Jesus begins by sharing a parable that involves seed and soil. Most of us are familiar with the details and even the interpretation. The seed represents God’s Word or the truths of God. This seed (God’s truth) is sown onto four different types of soil: hard, shallow, filled with thorns, and good soil (or open). As expected, there’s a different reaction to the seed based on the condition of the soil. The seed doesn’t fully produce when the soil is hard, shallow, or thorny. Only the good soil proves productive as seed is sown into it.
Jesus tells us the different soils represent the hearts of people. Some are hard, some are shallow, some are filled with thorns (or mixed), and some are “good” in the sense they are open to receive. So, if we were to summarize the parable, we could say “A person’s heart determines how they respond to God’s truth.” But Jesus tells us something else that’s critically important to understand: “Do you not understand this parable? How then will you understand all the parables?” (Mark 4:13 NKJV).
Jesus is saying this parable conveys something that helps us understand what’s happening with all the other parables. It’s like a legend on a map that unlocks meaning.
How’s that? Well, the parable of the seed and the soils is actually a picture of what will happen as Christ continues to teach truth through the parables. Remember, the essential meaning of this parable is that there will be different reactions to God’s truth based on the condition of someone’s heart . . . and that’s precisely what we see going forward with each parable! Some heard them, received them, understood them, and the truth proved productive. But for the majority of those who already had an idea of what they wanted to hear from Jesus, the parables weren’t received and didn’t produce anything.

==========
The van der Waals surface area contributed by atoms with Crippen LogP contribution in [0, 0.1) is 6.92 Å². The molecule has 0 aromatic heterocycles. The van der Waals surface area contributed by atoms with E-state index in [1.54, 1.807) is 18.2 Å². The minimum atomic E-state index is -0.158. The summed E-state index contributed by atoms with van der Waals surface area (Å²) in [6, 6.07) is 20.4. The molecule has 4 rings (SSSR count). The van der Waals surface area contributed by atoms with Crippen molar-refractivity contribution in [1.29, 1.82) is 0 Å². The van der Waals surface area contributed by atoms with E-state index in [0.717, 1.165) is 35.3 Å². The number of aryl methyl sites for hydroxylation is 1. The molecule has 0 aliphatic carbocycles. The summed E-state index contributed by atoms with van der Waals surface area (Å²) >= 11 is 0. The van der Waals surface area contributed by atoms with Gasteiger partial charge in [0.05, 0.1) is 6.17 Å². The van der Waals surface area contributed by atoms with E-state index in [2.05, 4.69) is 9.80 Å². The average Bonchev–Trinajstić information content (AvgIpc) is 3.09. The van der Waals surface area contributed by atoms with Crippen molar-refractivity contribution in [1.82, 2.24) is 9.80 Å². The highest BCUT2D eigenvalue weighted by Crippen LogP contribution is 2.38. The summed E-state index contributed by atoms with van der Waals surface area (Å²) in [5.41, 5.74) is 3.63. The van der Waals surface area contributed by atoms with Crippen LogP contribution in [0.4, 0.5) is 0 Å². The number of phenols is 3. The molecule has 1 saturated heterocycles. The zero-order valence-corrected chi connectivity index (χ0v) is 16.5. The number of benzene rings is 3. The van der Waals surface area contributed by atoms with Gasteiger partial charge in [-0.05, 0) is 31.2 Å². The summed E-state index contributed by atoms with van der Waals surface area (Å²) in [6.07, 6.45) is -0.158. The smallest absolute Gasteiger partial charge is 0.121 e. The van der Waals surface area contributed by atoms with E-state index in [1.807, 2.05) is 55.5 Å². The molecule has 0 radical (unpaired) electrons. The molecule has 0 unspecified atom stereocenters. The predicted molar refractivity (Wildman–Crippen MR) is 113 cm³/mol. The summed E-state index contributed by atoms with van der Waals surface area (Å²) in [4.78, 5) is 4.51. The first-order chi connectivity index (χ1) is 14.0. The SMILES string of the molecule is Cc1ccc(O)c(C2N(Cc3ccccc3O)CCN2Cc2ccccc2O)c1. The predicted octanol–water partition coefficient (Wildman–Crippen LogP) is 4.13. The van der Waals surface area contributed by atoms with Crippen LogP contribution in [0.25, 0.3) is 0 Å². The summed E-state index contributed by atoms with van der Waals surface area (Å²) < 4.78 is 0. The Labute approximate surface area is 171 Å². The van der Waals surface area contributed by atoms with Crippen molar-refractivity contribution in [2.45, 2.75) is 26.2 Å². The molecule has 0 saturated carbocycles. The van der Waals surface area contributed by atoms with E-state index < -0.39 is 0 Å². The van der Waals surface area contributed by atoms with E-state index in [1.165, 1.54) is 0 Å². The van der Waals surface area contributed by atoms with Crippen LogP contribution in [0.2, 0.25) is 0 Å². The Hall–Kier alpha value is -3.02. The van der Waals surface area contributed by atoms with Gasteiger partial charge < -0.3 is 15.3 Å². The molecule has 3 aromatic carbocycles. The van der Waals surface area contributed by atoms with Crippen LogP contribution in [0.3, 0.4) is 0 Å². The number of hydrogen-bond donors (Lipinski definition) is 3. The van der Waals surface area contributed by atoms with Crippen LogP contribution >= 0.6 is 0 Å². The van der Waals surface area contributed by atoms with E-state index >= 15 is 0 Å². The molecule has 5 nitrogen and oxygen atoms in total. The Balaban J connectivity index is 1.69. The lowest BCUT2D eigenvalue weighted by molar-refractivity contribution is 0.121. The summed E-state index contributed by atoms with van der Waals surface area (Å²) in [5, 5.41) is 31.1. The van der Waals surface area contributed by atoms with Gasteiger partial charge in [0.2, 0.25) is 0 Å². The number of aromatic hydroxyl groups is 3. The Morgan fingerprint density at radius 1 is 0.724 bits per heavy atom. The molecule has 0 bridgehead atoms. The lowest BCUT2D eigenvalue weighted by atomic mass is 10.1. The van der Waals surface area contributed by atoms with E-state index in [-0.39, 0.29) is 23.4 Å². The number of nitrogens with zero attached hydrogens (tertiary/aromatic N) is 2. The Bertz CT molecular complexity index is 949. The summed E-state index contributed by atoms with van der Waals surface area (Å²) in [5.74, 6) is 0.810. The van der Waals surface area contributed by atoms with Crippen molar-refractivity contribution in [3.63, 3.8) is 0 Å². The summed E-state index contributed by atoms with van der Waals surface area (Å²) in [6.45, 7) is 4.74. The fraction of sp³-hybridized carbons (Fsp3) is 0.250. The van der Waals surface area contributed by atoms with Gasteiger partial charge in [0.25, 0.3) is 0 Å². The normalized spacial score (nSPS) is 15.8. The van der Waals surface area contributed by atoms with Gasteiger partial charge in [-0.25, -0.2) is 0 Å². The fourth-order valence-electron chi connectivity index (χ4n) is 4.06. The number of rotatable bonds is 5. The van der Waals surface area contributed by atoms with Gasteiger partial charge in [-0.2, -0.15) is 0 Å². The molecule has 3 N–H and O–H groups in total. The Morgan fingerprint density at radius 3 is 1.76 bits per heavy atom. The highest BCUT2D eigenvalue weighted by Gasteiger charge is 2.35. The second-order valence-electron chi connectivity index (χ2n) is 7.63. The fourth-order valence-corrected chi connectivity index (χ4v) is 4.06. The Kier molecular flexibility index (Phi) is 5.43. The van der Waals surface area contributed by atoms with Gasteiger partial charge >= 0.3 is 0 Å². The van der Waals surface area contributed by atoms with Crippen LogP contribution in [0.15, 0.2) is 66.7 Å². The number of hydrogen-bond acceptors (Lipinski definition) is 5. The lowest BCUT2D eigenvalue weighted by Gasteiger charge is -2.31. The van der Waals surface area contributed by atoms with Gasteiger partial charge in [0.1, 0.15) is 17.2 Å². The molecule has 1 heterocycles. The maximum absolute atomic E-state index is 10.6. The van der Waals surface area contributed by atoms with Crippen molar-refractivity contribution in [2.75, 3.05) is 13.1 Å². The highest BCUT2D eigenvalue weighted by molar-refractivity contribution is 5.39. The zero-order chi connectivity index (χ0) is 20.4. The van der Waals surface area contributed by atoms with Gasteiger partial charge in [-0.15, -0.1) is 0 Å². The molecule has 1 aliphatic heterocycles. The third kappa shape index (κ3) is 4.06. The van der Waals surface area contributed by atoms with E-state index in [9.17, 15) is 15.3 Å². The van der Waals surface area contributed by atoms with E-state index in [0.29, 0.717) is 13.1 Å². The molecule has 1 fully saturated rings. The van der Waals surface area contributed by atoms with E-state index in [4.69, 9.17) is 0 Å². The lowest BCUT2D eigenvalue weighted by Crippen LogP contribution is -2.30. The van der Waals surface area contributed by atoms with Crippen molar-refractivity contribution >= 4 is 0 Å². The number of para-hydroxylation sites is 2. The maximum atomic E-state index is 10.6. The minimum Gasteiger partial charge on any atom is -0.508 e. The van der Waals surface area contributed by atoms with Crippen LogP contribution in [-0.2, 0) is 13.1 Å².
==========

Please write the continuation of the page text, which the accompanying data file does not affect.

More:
This is why understanding this parable is so important—it reveals what’s going on inside of a person as each parable is shared. To take it one step further, a person’s reaction to this parable indicates the condition of their heart, whether it’s hard, shallow, mixed, or open. Every individual is represented in one way or another by one soil or another.
When a parable (or God’s Word in general) is shared, what’s the response? Does it bounce off without effect, does it fail to take root, does it get choked out by a mix of other things, or does it find a place to sink in develop and flourish? The answer reveals the heart. This applies to us and everyone else.
You may be asking, “Wait a second! Shouldn’t we avoid making judgments about other people’s hearts?” Interestingly, many of the hearts that didn’t receive the truths as Jesus publicly taught them eventually would in the Book of Acts. This shows that soils can change! If we see a reaction that seems to indicate the truths we’ve discussed, it becomes our God-given call to recognize it and pray that God would work in such a way that the soil is made ready to receive the precious seed of His truth.
“Having been born again, not of corruptible seed but incorruptible, through the word of God which lives and abides forever.”—1 Peter 1:23 (NKJV)
Pastor Dan Hickling serves our online community, also known as the Calvary Chapel Online Campus. He and his wife Becky have been married for 22 years and have two children, Lauren and Danny. Both Dan and Becky have been part of the CCFL church family for 22 years and have served in full time ministry for 20 of those years.